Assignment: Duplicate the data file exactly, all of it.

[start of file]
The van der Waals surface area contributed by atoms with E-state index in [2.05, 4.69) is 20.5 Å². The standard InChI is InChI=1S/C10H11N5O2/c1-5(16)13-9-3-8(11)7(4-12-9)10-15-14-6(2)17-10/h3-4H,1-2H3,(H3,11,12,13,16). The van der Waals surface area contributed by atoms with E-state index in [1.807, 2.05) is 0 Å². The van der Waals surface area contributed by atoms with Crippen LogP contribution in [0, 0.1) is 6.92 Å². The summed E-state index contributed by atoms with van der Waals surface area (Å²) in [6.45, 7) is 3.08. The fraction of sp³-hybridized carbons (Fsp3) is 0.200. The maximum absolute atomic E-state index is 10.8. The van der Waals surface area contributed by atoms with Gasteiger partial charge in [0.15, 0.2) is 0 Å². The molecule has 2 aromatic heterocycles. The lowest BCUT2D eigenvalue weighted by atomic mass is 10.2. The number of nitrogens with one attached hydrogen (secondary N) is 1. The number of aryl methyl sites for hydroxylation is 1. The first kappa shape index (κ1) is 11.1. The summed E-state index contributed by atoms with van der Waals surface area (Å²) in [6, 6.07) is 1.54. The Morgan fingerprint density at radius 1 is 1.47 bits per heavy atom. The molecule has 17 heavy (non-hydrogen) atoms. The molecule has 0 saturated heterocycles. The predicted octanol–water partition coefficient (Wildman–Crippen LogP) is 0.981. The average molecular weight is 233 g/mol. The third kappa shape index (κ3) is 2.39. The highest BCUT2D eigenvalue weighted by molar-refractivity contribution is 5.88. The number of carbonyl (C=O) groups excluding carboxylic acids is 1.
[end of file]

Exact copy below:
The van der Waals surface area contributed by atoms with E-state index in [2.05, 4.69) is 20.5 Å². The standard InChI is InChI=1S/C10H11N5O2/c1-5(16)13-9-3-8(11)7(4-12-9)10-15-14-6(2)17-10/h3-4H,1-2H3,(H3,11,12,13,16). The van der Waals surface area contributed by atoms with E-state index in [1.807, 2.05) is 0 Å². The van der Waals surface area contributed by atoms with Crippen LogP contribution in [0, 0.1) is 6.92 Å². The summed E-state index contributed by atoms with van der Waals surface area (Å²) in [6.45, 7) is 3.08. The fraction of sp³-hybridized carbons (Fsp3) is 0.200. The maximum absolute atomic E-state index is 10.8. The van der Waals surface area contributed by atoms with Gasteiger partial charge in [0.15, 0.2) is 0 Å². The molecule has 2 aromatic heterocycles. The lowest BCUT2D eigenvalue weighted by atomic mass is 10.2. The number of nitrogens with one attached hydrogen (secondary N) is 1. The number of aryl methyl sites for hydroxylation is 1. The first kappa shape index (κ1) is 11.1. The summed E-state index contributed by atoms with van der Waals surface area (Å²) in [6, 6.07) is 1.54. The Morgan fingerprint density at radius 1 is 1.47 bits per heavy atom. The molecule has 17 heavy (non-hydrogen) atoms. The molecule has 0 saturated heterocycles. The predicted octanol–water partition coefficient (Wildman–Crippen LogP) is 0.981. The average molecular weight is 233 g/mol. The third kappa shape index (κ3) is 2.39. The highest BCUT2D eigenvalue weighted by molar-refractivity contribution is 5.88. The number of carbonyl (C=O) groups excluding carboxylic acids is 1.